FOR ALMOST TWO DECADES I have been trained in Kathak, a classical dance of North India, under the tutelage of my GuruJi, Pandit Chitresh Das. Taking his class for the first time as an 18-year old at San Francisco State University, I was introduced to the form alongside others of various ethnicities and cultures. I had zero experience with Indian dance, but I remember naively thinking, “Well, I look the part.” I was quickly awakened to the fact that art does not belong to the people of the culture, and in fact it is preserved by those who choose to uphold it through the practice of maintaining the technique, the traditions, the philosophies and the cultural contextualization from which it all stems. This requires a deep sensitivity and desire for studying the many influences that have developed these dance forms.
Simply, there are no shortcuts in studying and attempting to preserve a traditional dance form, regardless of your ethnicity. Inspired by the many individuals who have found connections and lifelong commitments to forms outside of their own ethnicities and cultures, I chose to speak with three artists who have given their lives to practicing and performing culturally specific dance forms that they were not born into, and are passing on the respective traditions to future generations. Their stories are a reminder that with an open mind and heart, focus and discipline—and a clear intention—no path is unattainable.
In 1963, at the age of 18, Bharatnatyam Guru, Katherine Kunhiraman (KatherineJi respectfully) moved to India, as her stepfather was offered a job as a consultant with the Ford Foundation to work in Kolkata, India. KatherineJi recalls her mother saying, “Just let India happen to you!”
KatherineJi’s interests included ancient history, theatre and religion, and found all these interests well met in India, where the ancient theatre had evolved into many forms of dance. She remembers how moved she was watching a Bharatanatyam performance: “The theatrical expressions, stunning delicate movements and detailing of each step left me awestruck. There and then I decided I wanted to learn [Bharatanatyam] and somewhere in my heart I was confident that I could do it. When I told my parents this, they were dumbfounded. But they allowed me to follow my heart.”
KatherineJi went on to study and train at the prestigious Kalakshetra in Chennai (formerly Madras), where she also began her performance career. Her mother would attend her performances and overhear Indian audience members question one another when seeing KatherineJi come on stage, “Now what is she going to do?” After witnessing her skill of movement and expression, the same audience members would applaud and make great vocal exclamations about her talent. Prejudice was clearly at play, but KatherineJi let it roll off her, relying on her knowledge and skills to maintain her confidence.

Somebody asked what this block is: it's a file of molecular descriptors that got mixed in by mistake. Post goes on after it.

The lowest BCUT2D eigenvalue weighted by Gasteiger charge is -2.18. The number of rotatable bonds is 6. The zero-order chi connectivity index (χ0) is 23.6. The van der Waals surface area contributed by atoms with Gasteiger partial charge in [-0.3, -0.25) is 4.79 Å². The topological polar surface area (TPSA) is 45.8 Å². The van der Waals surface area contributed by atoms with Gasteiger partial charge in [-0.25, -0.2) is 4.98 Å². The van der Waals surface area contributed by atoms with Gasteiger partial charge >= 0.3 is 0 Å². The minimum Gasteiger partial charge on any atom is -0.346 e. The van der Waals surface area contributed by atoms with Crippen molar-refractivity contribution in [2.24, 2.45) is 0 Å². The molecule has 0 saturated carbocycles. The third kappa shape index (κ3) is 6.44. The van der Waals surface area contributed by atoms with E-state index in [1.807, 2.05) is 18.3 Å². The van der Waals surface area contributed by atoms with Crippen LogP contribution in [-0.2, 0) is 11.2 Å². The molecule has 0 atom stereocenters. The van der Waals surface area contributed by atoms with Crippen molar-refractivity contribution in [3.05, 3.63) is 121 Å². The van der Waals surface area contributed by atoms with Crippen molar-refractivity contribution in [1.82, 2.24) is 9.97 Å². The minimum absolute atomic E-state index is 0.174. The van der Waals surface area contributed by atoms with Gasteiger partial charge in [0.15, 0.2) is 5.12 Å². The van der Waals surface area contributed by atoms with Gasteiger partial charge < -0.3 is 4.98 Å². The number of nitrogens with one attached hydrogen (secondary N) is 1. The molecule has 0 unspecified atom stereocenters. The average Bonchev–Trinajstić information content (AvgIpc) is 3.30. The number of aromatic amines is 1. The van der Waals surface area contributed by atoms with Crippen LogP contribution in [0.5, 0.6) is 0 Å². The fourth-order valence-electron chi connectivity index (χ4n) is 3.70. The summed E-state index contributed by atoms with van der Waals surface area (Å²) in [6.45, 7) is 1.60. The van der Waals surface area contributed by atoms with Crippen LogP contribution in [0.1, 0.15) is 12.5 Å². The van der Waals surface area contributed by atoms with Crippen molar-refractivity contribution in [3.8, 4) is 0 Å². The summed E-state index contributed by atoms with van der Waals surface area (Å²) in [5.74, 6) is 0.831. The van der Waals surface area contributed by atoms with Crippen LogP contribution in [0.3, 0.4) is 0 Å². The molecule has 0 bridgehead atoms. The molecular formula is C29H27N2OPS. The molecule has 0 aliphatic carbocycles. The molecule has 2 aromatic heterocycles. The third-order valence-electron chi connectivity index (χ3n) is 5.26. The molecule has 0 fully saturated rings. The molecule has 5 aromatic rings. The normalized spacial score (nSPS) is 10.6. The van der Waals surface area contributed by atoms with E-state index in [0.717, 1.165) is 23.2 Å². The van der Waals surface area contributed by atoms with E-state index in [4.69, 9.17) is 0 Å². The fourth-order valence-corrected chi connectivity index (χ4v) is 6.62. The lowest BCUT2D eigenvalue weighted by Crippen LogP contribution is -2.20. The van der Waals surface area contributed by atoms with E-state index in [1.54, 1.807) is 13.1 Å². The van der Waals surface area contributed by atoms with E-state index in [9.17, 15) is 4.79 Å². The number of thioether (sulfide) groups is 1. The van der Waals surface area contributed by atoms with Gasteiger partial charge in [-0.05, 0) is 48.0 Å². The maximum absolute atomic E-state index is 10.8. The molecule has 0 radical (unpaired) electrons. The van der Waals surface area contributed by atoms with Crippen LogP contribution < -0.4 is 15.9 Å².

At Kalakshetra, KatherineJi also met and married her Kathakali master, KunhiramanJi, and had a daughter. In 1975, they moved to Berkeley to establish their own school, Kalanjali.
As the Indian population slowly started to grow in the U.S., so did their number of students. KatherineJi recalls there being some skepticism about a non-Indian woman teaching Bharatanatyam, but says that, “Once they knew me, and could get a sense of my knowledge, they stayed and helped to spread the word about our school.” KatherineJi had students of non-Indian origin and would encourage them to also seek performance opportunities, however, they were often turned away.
This saddened KatherineJi, but it didn’t stop her. “My interest was to be a preservationist, not a creator. As an Indian dancer, I was more interested in preserving and passing on the tradition of which I had learned and been trained in. I don’t feel like a non-Indian, I feel like I’m both—I’m at home with both cultures.
Mahealani Uchiyama (Mahea for short) is a dancer, musician, composer and teacher. An advocate for cultural understanding, she is the founder and Artistic Director of the Center for International Dance (MUCID), and is Kumu Hula (hula teacher) of Halau KaUaTuahine.
Born in Washington D.C. at the height of the civil rights era, at a young age, Mahea was introduced to ballet lessons. Loving the discipline of the dance and how it gave her a centering point that allowed her to relate to the rest of her life, Mahea recalls, “When things got me down dance helped me make sense of the world.” At 11 years old Mahea was already six feet tall and remembers that not many black women were ballet dancers, and none were as tall as she was, but the only options for dance classes were modern, jazz or ballet. At the age of 12, Mahea came across Hawaiian dance known as Hula, meaning dance in Hawaii ‘olelo Hawai’I, the language of the Hawaiian people.